evaluation is true.
or
expression analog 12/1
high or measurement
extTemp > 110
When either expression is true, the
evaluation is true.
not
expression not analog
12/1 in-band
When negating a true expression, the
evaluation is false.
all
expression all output
12/1-4 close
When all expressions are true, the
evaluation is true.
any
expression any 3 input
0/1-5 close
When at least three (3) expressions are
true, the evaluation is true. If no number is
entered after any, the default value is 1.
Expression Evaluation
In an expression, the precedence order for evaluation is as follows:
1. Term
2. not
3. and
4. or
If a Term is a nested expression, it is fully evaluated as the evaluation of the Term, as
is typical with most programming languages. Nested expressions in parentheses are
supported, allowing complex expressions to be contained in a single correlation
expression. The use of parentheses can improve the readability of expressions which
mix and, not, and or operators.
13-4
Remote Version 3.3x Configuration Guide
Configuring Event Correlations: Correlation Expression Components
Example Expressions
The examples below show various forms of Terms in nested expressions.




all input
0/1 low )
not ( any
false )
all input
all input
0/1-4 open and ( analog 0/1 loss-of-signal or analog
3 analog 0/1-4 in-band and correlation myCorrelation
1/1,3,5,7 open and correlation myCorrelation true
0,2/1-4 open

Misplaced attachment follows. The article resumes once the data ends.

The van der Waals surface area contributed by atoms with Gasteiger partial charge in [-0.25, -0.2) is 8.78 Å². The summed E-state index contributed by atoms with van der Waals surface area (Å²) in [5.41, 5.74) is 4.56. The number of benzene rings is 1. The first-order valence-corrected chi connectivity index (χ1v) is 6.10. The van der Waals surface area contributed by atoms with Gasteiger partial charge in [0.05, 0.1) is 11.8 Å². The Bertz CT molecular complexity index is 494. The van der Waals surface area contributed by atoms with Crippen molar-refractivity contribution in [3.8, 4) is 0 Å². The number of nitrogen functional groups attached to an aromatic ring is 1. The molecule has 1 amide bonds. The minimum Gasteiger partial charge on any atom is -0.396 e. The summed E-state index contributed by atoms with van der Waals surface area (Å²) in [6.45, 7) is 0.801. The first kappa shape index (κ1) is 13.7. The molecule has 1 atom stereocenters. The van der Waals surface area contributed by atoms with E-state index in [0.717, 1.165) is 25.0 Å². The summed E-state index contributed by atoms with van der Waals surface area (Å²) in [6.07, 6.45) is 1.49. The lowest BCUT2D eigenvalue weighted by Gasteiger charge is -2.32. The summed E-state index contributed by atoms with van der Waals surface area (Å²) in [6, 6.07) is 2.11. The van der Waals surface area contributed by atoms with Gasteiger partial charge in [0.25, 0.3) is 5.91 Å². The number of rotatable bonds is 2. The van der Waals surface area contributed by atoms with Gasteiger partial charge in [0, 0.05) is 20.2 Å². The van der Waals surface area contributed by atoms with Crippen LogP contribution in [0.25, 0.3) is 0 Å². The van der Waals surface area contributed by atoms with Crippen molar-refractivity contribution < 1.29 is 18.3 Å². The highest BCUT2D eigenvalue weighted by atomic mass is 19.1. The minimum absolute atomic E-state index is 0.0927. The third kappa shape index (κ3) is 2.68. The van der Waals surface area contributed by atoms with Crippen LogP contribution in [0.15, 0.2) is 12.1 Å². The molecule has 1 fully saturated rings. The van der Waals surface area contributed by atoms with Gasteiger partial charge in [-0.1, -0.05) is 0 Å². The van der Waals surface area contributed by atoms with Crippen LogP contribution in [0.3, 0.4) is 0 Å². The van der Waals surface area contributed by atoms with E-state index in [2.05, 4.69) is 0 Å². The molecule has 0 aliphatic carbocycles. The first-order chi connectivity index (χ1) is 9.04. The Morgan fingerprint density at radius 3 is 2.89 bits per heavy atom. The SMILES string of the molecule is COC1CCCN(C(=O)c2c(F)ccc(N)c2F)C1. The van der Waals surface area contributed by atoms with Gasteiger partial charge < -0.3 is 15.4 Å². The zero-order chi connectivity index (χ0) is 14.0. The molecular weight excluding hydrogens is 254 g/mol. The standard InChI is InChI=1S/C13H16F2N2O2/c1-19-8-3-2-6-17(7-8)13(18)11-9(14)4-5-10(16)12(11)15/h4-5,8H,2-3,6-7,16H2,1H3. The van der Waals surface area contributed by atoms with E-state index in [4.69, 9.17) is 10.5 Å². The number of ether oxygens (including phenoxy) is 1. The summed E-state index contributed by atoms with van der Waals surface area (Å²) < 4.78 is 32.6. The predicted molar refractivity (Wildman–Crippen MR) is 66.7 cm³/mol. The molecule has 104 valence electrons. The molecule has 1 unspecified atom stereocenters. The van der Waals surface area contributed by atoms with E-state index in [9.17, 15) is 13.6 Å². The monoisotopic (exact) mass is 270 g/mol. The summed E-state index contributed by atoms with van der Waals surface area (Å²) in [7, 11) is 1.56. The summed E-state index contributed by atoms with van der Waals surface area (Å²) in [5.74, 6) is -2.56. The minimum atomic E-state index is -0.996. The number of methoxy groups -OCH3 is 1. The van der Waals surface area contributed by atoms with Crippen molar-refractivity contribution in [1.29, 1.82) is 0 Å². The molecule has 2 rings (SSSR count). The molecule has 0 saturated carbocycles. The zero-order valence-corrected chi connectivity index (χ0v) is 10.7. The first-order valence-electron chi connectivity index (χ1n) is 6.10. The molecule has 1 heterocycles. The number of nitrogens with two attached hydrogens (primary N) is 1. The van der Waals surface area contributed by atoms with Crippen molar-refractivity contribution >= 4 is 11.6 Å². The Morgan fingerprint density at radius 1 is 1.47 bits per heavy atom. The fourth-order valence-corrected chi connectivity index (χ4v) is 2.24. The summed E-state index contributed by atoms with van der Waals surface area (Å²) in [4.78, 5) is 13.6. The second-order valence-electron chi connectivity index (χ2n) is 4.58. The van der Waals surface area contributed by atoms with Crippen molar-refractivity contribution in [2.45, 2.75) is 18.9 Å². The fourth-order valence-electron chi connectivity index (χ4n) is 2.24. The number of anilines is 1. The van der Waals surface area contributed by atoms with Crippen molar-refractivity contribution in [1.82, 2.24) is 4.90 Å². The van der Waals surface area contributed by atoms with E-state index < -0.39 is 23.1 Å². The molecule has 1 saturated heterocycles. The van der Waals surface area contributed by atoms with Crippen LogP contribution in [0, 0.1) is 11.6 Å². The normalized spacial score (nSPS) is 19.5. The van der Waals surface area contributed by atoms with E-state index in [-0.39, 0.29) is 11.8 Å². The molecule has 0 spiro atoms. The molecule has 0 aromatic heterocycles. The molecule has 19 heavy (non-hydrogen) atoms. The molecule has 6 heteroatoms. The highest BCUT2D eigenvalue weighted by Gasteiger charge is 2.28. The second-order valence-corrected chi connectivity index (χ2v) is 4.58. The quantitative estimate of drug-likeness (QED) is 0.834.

Configuring a Time Period (Optional)
You can optionally configure a time period (duration) during which a correlation
expression must remain in a true or false state before the correlation itself changes
state to match the expression.
For example, you may want to configure a scenario where an alarm is generated
when a door is open for an extended period of time rather than a brief open/close
situation.
13-5
Remote Version 3.3x Configuration Guide
Configuring Event Correlations: Configuring an Event Correlation
Configuring an Event Correlation
In this scenario, you will:

Configure a correlation expression for two open door alarm events

Configure the time (duration) for which the expression must remain true or false
before the correlation matches the expression’s state

Create two alarm table entries for the open door events.
To configure an event correlation for two open door alarm events:
1. At the main prompt, configure an event correlation named DoorAlarms with a
description of Correlation for open door alarms:
config correlation DoorAlarms description Correlation for open
door alarms
2. Configure the true duration time in the expression for 900 seconds, meaning an
alarm will be sent if the door is open for 15 minutes; set the false duration time to
0 seconds (immediate), meaning an alarm will be sent immediately upon closure:
config correlation DoorAlarms duration 900 0
3. Configure the correlation expression for the two doors as input 0/1 open and
input 0/2 open:
config correlation DoorAlarms expression input 0/1 open and input
0/2 open
4. (optional) Verify that the action has been configured properly:
show correlation DoorAlarms
The command response appears similar to the following:
(Dub)>show correlation DoorAlarms
Name
: DoorAlarms
Expression
: input 0/1 open and input 0/2 open
True Duration : 900
False Duration : 0
Evaluation
: false and false = false
Value
: false
Description
: Correlation for open door alarms
(Dub)>
13-6
Remote Version 3.3x Configuration Guide
Configuring Event Correlations: Configuring an Event Correlation
To configure the alarm table entry for the open door correlation:
1. At the main prompt, configure the alarm entry name dooropen: